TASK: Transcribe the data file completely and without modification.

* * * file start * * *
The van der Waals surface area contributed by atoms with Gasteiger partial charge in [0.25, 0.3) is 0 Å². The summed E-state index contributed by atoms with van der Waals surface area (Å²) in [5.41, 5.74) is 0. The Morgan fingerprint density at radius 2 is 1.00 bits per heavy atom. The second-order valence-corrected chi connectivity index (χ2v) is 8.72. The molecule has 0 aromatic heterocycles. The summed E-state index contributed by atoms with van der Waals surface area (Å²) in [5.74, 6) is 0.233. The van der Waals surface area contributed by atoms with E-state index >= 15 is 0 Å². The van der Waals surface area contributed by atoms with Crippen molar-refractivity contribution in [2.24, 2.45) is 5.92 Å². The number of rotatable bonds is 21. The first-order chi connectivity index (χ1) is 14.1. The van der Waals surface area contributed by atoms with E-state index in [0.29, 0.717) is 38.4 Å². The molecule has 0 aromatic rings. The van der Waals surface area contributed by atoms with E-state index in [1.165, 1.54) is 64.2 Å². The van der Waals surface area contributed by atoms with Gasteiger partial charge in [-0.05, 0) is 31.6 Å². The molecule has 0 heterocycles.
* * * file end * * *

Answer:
The van der Waals surface area contributed by atoms with Gasteiger partial charge in [0.25, 0.3) is 0 Å². The summed E-state index contributed by atoms with van der Waals surface area (Å²) in [5.41, 5.74) is 0. The Morgan fingerprint density at radius 2 is 1.00 bits per heavy atom. The second-order valence-corrected chi connectivity index (χ2v) is 8.72. The molecule has 0 aromatic heterocycles. The summed E-state index contributed by atoms with van der Waals surface area (Å²) in [5.74, 6) is 0.233. The van der Waals surface area contributed by atoms with E-state index >= 15 is 0 Å². The van der Waals surface area contributed by atoms with Crippen molar-refractivity contribution in [2.24, 2.45) is 5.92 Å². The number of rotatable bonds is 21. The first-order chi connectivity index (χ1) is 14.1. The van der Waals surface area contributed by atoms with E-state index in [0.29, 0.717) is 38.4 Å². The molecule has 0 aromatic rings. The van der Waals surface area contributed by atoms with E-state index in [1.165, 1.54) is 64.2 Å². The van der Waals surface area contributed by atoms with Gasteiger partial charge in [-0.05, 0) is 31.6 Å². The molecule has 0 heterocycles.